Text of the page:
• Danger, Will Robinson!

    Danger, Will Robinson!

  • Mold Making - Part 1

    Mold Making - Part 1

  • WonderFest - Louisville, KY

    WonderFest - Louisville, KY

  • A Project Out Of This World

    A Project Out Of This World

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Torso Rotation

B9 Robot Torso Rotation

I've been working on the torso drive system. I want to be able to rotate the torso a full 180 degrees left and 180 degrees right. I envision a sentry mdoe where the robot scans left and right stopping at differner intervals, appearing to be on guard.

This is the motor that will rotate the torso. I mounted a surplus electric auto window motor (plenty of torque) under the metal plate that the torso mounts to. I wanted a system that would "self adjust" and maintain a constant pressure on the underside of the torso mount. I mounted the motor to a platform that has one end on a hinge and the other end of the platform is spring loaded. The idea is that it presses up against the torso mounting plate and the friction provides the movement. I had to add a third spring (two pushing and the third pulling). It rotated fine in one direction but skipped a little in the opposite direction.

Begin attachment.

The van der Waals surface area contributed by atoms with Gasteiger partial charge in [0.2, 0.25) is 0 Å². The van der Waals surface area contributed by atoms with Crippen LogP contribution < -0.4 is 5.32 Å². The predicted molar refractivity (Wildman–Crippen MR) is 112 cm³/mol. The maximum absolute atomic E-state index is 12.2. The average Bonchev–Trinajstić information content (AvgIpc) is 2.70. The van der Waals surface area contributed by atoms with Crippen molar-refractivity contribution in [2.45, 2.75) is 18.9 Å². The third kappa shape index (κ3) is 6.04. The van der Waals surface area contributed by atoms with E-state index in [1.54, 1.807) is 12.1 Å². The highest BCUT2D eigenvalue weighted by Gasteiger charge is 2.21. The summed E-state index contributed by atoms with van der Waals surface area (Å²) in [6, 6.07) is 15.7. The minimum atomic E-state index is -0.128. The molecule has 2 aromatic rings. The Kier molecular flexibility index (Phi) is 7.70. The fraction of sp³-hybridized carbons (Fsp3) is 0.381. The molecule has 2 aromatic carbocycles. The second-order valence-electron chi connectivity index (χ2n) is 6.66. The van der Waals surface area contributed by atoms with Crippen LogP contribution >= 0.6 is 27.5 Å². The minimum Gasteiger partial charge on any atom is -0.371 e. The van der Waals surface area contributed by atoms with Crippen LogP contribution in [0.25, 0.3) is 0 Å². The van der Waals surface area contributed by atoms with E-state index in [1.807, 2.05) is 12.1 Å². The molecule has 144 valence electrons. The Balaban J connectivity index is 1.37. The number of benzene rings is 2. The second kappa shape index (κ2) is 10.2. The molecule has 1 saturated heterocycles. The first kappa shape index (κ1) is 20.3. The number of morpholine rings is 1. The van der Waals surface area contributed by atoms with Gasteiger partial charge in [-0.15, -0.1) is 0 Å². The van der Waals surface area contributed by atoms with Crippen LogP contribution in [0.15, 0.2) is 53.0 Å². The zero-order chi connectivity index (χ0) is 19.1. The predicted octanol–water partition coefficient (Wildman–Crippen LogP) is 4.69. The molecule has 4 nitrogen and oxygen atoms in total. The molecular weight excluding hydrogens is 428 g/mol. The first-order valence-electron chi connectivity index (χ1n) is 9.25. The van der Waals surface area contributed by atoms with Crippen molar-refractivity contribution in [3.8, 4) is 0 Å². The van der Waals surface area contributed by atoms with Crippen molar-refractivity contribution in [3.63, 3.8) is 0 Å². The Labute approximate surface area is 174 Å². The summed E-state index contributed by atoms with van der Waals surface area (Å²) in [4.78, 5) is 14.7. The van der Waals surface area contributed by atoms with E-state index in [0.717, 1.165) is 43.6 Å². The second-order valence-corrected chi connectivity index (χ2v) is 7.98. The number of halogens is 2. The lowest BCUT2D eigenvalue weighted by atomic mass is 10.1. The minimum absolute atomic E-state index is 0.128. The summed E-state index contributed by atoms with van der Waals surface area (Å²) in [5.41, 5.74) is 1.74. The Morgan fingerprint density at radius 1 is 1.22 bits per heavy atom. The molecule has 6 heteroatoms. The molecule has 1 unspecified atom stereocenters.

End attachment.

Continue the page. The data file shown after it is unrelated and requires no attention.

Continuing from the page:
It seems that driving in one direction causes the motor to work with the springs and in the other directions it is fighting the springs. Here's the torso mounting plate and the stacked shelves with the speaker and amplifier in place.

Well, I think I have a blown Oopic micro controller. Not sure what I did wrong. The Oopic was going to control the direction and speed of the torso motor. One minute, it was working and the next it wasn't. I'm looking into what I can do to replace it. I have communicated with both the Oopic tech folks and the Magnevation people who make the motor controller board. I need to find out why it failed and if there is something I overlooked when hooking the two together.